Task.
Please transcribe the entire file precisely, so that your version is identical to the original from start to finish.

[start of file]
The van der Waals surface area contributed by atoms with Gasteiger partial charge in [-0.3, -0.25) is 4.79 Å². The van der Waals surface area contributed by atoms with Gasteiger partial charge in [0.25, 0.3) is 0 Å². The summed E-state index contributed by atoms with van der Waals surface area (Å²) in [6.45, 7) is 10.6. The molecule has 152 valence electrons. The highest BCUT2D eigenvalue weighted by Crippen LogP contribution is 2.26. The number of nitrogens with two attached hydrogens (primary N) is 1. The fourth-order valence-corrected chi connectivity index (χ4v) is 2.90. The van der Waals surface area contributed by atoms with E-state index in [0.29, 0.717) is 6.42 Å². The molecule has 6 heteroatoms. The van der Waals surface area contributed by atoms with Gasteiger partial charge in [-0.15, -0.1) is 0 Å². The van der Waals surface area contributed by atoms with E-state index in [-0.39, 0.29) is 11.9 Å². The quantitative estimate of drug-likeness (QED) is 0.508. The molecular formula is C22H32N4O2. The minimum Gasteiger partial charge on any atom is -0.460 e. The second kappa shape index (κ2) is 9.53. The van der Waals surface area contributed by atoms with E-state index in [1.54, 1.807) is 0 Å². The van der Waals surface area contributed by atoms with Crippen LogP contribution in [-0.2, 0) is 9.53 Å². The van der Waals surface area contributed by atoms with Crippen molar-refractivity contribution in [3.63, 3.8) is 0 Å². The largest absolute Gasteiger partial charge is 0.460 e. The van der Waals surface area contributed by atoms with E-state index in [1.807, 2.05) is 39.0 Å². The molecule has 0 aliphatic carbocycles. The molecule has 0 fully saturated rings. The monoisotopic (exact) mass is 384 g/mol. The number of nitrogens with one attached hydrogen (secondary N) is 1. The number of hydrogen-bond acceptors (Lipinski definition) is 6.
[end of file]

The van der Waals surface area contributed by atoms with Gasteiger partial charge in [-0.3, -0.25) is 4.79 Å². The van der Waals surface area contributed by atoms with Gasteiger partial charge in [0.25, 0.3) is 0 Å². The summed E-state index contributed by atoms with van der Waals surface area (Å²) in [6.45, 7) is 10.6. The molecule has 152 valence electrons. The highest BCUT2D eigenvalue weighted by Crippen LogP contribution is 2.26. The number of nitrogens with two attached hydrogens (primary N) is 1. The fourth-order valence-corrected chi connectivity index (χ4v) is 2.90. The van der Waals surface area contributed by atoms with E-state index in [0.29, 0.717) is 6.42 Å². The molecule has 6 heteroatoms. The van der Waals surface area contributed by atoms with Gasteiger partial charge in [-0.15, -0.1) is 0 Å². The van der Waals surface area contributed by atoms with E-state index in [-0.39, 0.29) is 11.9 Å². The quantitative estimate of drug-likeness (QED) is 0.508. The molecular formula is C22H32N4O2. The minimum Gasteiger partial charge on any atom is -0.460 e. The second kappa shape index (κ2) is 9.53. The van der Waals surface area contributed by atoms with E-state index in [1.54, 1.807) is 0 Å². The van der Waals surface area contributed by atoms with Crippen LogP contribution in [-0.2, 0) is 9.53 Å². The van der Waals surface area contributed by atoms with Crippen molar-refractivity contribution in [3.63, 3.8) is 0 Å². The largest absolute Gasteiger partial charge is 0.460 e. The van der Waals surface area contributed by atoms with E-state index in [1.807, 2.05) is 39.0 Å². The molecule has 0 aliphatic carbocycles. The molecule has 0 fully saturated rings. The monoisotopic (exact) mass is 384 g/mol. The number of nitrogens with one attached hydrogen (secondary N) is 1. The number of hydrogen-bond acceptors (Lipinski definition) is 6.